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Volatility, Complacency, and Fear

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In financial markets, volatility means price movement.

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Drench yourself in words unspoken
Live your life with arms wide open
Today is where your book begins
The rest is still unwritten
--Natasha Bedingfield

Your stock market portfolio has been doing well. Its value has been steadily increasing. Over the next month, stock markets decline precipitously and your portfolio's value decreases 15%. Fear has replaced complacency, as you're suddenly concerned about managing risk and minimizing further losses. This human reaction to price volatility is one that savvy market participants recognize.

Effective market participants are aware of the concept of volatility and how it influences financial markets.

Sentimental Journal of Volatility

MV professors frequently discuss market volatility. Volatility (or just 'vol') refers to price movement. Vol comes in two flavors. Historical vol reflects past movement in a security's price (often expressed in terms of standard deviation). There is also implied vol, which represents market participants' estimate of future movement of prices derived from option prices.

Implied vols are useful because they represent a forecast of anticipated future movement in prices. Market participants pay more for options when they think prices will move a lot. As a general rule, low volatility and extreme option selling reflect complacency; high vols and extreme option buying reflect fear.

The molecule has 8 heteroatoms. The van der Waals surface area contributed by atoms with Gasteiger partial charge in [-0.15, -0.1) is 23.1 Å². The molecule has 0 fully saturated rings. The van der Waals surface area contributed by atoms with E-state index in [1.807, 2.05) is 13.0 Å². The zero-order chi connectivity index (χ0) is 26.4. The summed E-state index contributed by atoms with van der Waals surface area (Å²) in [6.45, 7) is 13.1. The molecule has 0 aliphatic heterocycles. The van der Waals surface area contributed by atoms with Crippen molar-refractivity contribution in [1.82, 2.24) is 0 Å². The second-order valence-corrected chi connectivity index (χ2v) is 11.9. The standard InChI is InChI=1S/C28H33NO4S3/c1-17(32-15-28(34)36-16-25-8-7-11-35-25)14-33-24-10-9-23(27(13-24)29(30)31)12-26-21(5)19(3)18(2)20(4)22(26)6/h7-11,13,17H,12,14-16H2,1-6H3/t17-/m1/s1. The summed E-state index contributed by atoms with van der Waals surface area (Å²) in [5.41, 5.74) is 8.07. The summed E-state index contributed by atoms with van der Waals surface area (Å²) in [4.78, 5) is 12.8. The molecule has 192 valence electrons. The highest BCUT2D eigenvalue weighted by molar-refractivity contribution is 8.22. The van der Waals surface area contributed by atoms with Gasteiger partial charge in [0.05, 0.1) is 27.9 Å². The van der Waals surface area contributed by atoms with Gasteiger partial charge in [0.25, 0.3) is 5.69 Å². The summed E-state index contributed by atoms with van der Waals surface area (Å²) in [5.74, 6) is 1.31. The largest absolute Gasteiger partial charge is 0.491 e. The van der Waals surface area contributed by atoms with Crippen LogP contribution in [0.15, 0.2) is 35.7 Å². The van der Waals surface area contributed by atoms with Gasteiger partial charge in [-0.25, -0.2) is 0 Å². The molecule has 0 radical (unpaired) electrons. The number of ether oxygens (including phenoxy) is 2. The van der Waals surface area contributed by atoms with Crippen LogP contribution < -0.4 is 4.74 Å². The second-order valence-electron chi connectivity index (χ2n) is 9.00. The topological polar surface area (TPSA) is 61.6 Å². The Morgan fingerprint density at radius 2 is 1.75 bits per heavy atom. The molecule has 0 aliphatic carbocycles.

Popular measures of market volatility include the VIX and VXO which both reflect implied vol in S&P index options. Volatility indices like these are often used to gauge collective market sentiment.

Jekyll & Hyde

The charts below show the S&P 500 Index (SPX) and a popular measure of S&P index volatility during a multiyear period.




Charts courtesy of StockCharts.com

Note that when the SPX declined significantly, the VIX increased significantly. During periods of rapidly declining stock prices, market participants tend to pay high prices for put options to hedge against further downside risk in their portfolios. As buyers pay more for these put options, their implied volatilities move higher which, in turn, pushes up the value of the VIX.

It might seem strange that market participants wait until after a big decline before paying for 'protection' against loss. After all, the cost of these options would have been much lower had market participants purchased these 'insurance policies' ahead of time. While perhaps irrational, willingness to pay big option premiums after price declines is a classic behavioral reaction to risk that has been realized (Kahneman & Tversky, 1979).

Measuring 'What Is'

This is why measures of implied volatility do a decent job of capturing collective feelings of complacency and fear in the marketplace.

Note, however, that because of the reactive nature of market participants to big price movements, volatility indices such as the VIX and VXO contain relatively little predictive information. They tend to reflect what 'is' rather than what 'will be.' Rather than forecasting tools, volatility indices tend to be more useful as coincident indicators.

References

Kahneman, D. & Tversky, A. (1979). An analysis of decision under risk. Econometrica, 47: 263-292.
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No positions in stocks mentioned.

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